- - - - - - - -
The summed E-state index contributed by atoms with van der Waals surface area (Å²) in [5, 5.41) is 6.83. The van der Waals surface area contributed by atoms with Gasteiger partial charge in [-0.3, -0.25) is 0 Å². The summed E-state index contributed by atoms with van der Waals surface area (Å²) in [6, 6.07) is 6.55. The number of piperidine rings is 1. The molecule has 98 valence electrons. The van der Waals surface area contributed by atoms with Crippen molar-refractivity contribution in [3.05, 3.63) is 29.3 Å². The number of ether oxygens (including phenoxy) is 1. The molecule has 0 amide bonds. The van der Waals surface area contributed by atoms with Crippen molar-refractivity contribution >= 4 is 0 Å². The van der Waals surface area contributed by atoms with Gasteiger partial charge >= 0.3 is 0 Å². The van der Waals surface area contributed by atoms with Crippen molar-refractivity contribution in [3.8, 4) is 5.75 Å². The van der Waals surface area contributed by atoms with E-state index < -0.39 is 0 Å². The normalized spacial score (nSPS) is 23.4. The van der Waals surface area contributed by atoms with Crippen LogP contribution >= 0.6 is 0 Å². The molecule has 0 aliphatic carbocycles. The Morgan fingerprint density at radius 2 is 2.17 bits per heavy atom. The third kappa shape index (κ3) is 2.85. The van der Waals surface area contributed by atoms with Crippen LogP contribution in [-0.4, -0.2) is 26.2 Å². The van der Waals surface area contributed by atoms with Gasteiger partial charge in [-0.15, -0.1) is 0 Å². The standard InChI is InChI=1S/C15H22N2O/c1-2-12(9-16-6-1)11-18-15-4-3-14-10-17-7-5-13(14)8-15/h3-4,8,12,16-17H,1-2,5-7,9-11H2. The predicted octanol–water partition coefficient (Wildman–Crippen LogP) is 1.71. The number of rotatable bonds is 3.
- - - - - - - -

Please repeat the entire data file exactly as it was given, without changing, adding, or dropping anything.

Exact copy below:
The summed E-state index contributed by atoms with van der Waals surface area (Å²) in [5, 5.41) is 6.83. The van der Waals surface area contributed by atoms with Gasteiger partial charge in [-0.3, -0.25) is 0 Å². The summed E-state index contributed by atoms with van der Waals surface area (Å²) in [6, 6.07) is 6.55. The number of piperidine rings is 1. The molecule has 98 valence electrons. The van der Waals surface area contributed by atoms with Crippen molar-refractivity contribution in [3.05, 3.63) is 29.3 Å². The number of ether oxygens (including phenoxy) is 1. The molecule has 0 amide bonds. The van der Waals surface area contributed by atoms with Crippen molar-refractivity contribution >= 4 is 0 Å². The van der Waals surface area contributed by atoms with Gasteiger partial charge >= 0.3 is 0 Å². The van der Waals surface area contributed by atoms with Crippen molar-refractivity contribution in [3.8, 4) is 5.75 Å². The van der Waals surface area contributed by atoms with E-state index < -0.39 is 0 Å². The normalized spacial score (nSPS) is 23.4. The van der Waals surface area contributed by atoms with Crippen LogP contribution >= 0.6 is 0 Å². The molecule has 0 aliphatic carbocycles. The Morgan fingerprint density at radius 2 is 2.17 bits per heavy atom. The third kappa shape index (κ3) is 2.85. The van der Waals surface area contributed by atoms with Crippen LogP contribution in [-0.4, -0.2) is 26.2 Å². The van der Waals surface area contributed by atoms with Gasteiger partial charge in [-0.15, -0.1) is 0 Å². The standard InChI is InChI=1S/C15H22N2O/c1-2-12(9-16-6-1)11-18-15-4-3-14-10-17-7-5-13(14)8-15/h3-4,8,12,16-17H,1-2,5-7,9-11H2. The predicted octanol–water partition coefficient (Wildman–Crippen LogP) is 1.71. The number of rotatable bonds is 3.